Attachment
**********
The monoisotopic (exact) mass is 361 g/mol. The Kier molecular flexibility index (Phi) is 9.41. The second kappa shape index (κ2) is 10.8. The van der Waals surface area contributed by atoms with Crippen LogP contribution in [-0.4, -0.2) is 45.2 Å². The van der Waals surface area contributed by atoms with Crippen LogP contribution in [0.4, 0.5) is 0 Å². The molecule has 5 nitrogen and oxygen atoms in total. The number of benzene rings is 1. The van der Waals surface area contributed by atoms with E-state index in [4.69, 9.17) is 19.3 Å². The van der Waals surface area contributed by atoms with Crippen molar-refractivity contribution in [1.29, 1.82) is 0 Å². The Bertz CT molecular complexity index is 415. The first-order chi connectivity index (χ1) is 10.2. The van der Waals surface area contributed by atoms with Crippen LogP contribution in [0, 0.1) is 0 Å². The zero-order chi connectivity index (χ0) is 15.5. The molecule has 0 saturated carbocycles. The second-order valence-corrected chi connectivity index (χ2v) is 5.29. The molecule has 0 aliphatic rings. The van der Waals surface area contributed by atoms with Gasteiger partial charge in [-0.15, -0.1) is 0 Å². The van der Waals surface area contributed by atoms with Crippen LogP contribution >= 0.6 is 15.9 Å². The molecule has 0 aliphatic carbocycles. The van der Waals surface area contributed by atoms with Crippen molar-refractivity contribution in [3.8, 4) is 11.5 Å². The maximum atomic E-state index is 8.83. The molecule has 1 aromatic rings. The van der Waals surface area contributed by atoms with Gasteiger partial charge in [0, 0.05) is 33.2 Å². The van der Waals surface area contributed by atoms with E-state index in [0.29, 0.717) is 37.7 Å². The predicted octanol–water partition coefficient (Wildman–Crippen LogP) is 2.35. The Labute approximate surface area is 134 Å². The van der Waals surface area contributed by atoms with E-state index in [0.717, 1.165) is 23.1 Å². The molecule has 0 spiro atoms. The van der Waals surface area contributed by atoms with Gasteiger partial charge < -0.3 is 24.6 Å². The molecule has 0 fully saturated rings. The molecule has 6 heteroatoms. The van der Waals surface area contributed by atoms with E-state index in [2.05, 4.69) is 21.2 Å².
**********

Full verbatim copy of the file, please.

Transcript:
The monoisotopic (exact) mass is 361 g/mol. The Kier molecular flexibility index (Phi) is 9.41. The second kappa shape index (κ2) is 10.8. The van der Waals surface area contributed by atoms with Crippen LogP contribution in [-0.4, -0.2) is 45.2 Å². The van der Waals surface area contributed by atoms with Crippen LogP contribution in [0.4, 0.5) is 0 Å². The molecule has 5 nitrogen and oxygen atoms in total. The number of benzene rings is 1. The van der Waals surface area contributed by atoms with E-state index in [4.69, 9.17) is 19.3 Å². The van der Waals surface area contributed by atoms with Crippen molar-refractivity contribution in [1.29, 1.82) is 0 Å². The Bertz CT molecular complexity index is 415. The first-order chi connectivity index (χ1) is 10.2. The van der Waals surface area contributed by atoms with Crippen LogP contribution in [0, 0.1) is 0 Å². The zero-order chi connectivity index (χ0) is 15.5. The molecule has 0 saturated carbocycles. The second-order valence-corrected chi connectivity index (χ2v) is 5.29. The molecule has 0 aliphatic rings. The van der Waals surface area contributed by atoms with Gasteiger partial charge in [-0.15, -0.1) is 0 Å². The van der Waals surface area contributed by atoms with Crippen LogP contribution >= 0.6 is 15.9 Å². The molecule has 0 aliphatic carbocycles. The van der Waals surface area contributed by atoms with Crippen molar-refractivity contribution in [3.8, 4) is 11.5 Å². The maximum atomic E-state index is 8.83. The molecule has 1 aromatic rings. The van der Waals surface area contributed by atoms with Gasteiger partial charge in [0, 0.05) is 33.2 Å². The van der Waals surface area contributed by atoms with E-state index in [0.29, 0.717) is 37.7 Å². The predicted octanol–water partition coefficient (Wildman–Crippen LogP) is 2.35. The Labute approximate surface area is 134 Å². The van der Waals surface area contributed by atoms with E-state index in [0.717, 1.165) is 23.1 Å². The molecule has 0 spiro atoms. The van der Waals surface area contributed by atoms with Gasteiger partial charge < -0.3 is 24.6 Å². The molecule has 0 fully saturated rings. The molecule has 6 heteroatoms. The van der Waals surface area contributed by atoms with E-state index in [2.05, 4.69) is 21.2 Å².